i not only whole-heartedly agree with tyson's statement but use it frequently in discussions on this topic. however, the statement in bold is based wholly in opinion rather than science or fact as human incisors (frontal teeth) are poorly designed/evolved/equipped for tearing into flesh yet are perfect for cutting through fruits/vegetables/foliage. they are broad, flat, and spade shaped akin to other herbivores and noticeably unlike carnivores.

    human incisors:



    pop quiz! perhaps you'd be kind enough to tell us which they most closely resemble:

    A:


    B:


    C:


    D:

    HA! Couldent have said it better!

  6. #406
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    Name:  6a013486f52e0b970c0134878d137a970c-800wi.jpg
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    Vegetarian and Vegan Passion-pongo-pygmaeus-orang-utan-16.jpg

    Just sayin'. Apes eat bugs too, fwiw, and a bit of meat from small prey. The vast, vast majority of diet is plant material and bugs, either way.

    EAT MOAR BUGS!

    *shudders*

  7. #407
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    Quote Originally Posted by Bikemaya View Post
    Just sayin'. Apes eat bugs too, fwiw, and a bit of meat from small prey. The vast, vast majority of diet is plant material and bugs, either way.

    EAT MOAR BUGS!

    *shudders*
    posting pictures/info of functional construct/design herbivores that are at times elective carnivores has pretty much zero relevance to the comparative anatomy of herbivores to carnivores.

    just sayin'....
    "Knowledge is good." ~ Emil Faber

  8. #408
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    Hey, Mono, wipe those lead paint chips off your shoulder. The teeth of primates more closely resemble ours than either horses or dogs, so I belive it is most relevant to the conversation.

    If we are using the diets of animals with comparative teeth as a talking point, perhaps it would be more honest to the conversation to use a closer relative to humans than extreme examples, hmmm?

    We were built to forage, if the conversation is turning towards anatomy. Most foraging involves picking through plant material. When droughts and winter come through, foragers have to get a bit more clever. Hence, bugs and small game. I am no primate expert, but they may also just enjoy the taste as well. We certainly are guilty of following our tongues first.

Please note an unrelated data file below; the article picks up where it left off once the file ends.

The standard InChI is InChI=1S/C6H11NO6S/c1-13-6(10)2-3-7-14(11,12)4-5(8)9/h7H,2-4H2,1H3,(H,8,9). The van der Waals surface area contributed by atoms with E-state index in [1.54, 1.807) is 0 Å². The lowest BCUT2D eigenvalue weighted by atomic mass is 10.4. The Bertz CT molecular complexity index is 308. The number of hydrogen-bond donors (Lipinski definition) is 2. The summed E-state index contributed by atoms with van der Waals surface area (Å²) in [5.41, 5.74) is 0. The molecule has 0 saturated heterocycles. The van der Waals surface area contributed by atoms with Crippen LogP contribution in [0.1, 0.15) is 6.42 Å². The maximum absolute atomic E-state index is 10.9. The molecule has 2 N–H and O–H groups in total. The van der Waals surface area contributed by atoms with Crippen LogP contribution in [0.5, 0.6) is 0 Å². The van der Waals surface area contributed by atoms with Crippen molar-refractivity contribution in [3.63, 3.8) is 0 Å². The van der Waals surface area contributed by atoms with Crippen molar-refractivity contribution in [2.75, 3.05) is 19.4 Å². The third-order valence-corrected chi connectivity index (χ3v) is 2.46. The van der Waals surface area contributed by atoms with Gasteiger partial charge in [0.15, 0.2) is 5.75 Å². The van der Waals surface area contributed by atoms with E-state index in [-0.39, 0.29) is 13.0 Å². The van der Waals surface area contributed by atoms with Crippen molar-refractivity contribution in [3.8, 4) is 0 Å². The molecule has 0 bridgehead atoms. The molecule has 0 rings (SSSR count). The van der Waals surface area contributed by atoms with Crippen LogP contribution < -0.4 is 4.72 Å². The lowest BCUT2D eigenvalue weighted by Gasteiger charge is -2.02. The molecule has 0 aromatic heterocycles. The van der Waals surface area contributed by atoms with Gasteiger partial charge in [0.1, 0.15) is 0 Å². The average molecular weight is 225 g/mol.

But the point still remains... we are equipped with the ability to process meat because we are meant to have the option to eat it on occasion. Culture has turned gluttonous due to our clever brains figuring out how we can ALWAYS be eating the best tasting stuff instead of simply what we need to live.

    Vegan is what we are meant to be. But a bbq every once in a while is also completely healthy and normal. No need for militancy in this, you scare away all the vegan curious if you try to tell them they can NEVER EVER EVER have bubbas famous pulled pork again. They just can't eat it every day if they want to be healthy and see the benefits of veganism.

  9. #409
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    There is a good article in the latest Nat. Geo. about bonobos (cousin to the chimp.) It talks quite a bit about their diet, and their addition of the occasional animal protein.

  10. #410
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    Quote Originally Posted by Bikemaya View Post
    Hey, Mono, wipe those lead paint chips off your shoulder. The teeth of primates more closely resemble ours than either horses or dogs, so I belive it is most relevant to the conversation.
    hey maya, if i respond by insulting you will that be ok or will you cry foul like you did the last time i responded to your insults with insults?

    you do realize that the "pop quiz" comparison was in response to the suggestion that human incisors are designed to cut and tear flesh, right? so ANY herbivore incisor would have sufficed. additionally, the dogs incisors are dissimilar to humans rather than similar to them. that was the whole point.

    ape incisors are no more similar in design/construct to humans than are horses. however, the reason examples from the ape family weren't included is the first response is usually something along the lines of "but some primates eat non plant matter so they're not herbivores". thus, by not using apes it avoids having to reiterate that apes, like humans, are functional construct herbivores and sometimes apes, like humans, are elective omnivores.

    Quote Originally Posted by bikemaya
    If we are using the diets of animals with comparative teeth as a talking point, perhaps it would be more honest to the conversation to use a closer relative to humans than extreme examples, hmmm?
    since we're discussing comparative anatomy of functional construct herbivores with functional construct carnivores maybe it was entirely honest to actually compare the differences between the two classes, hmmmmm?

    Quote Originally Posted by bikemaya
    But the point still remains... we are equipped with the ability to process meat because we are meant to have the option to eat it on occasion.
    "able" to process it and "designed/evolved" to process it are two wholly mutually exclusive things, and is a poor argument for equipped/designed/evolved to process it. just because the human machine is so incredibly designed (irrespective of the method) that it is able to process materials it is not designed to ingest is hardly "proof" meat should be included in the diet. studies have shown that even infrequent meat ingestion (i.e. 3-4x weekly) increases the risk of many types of cancers.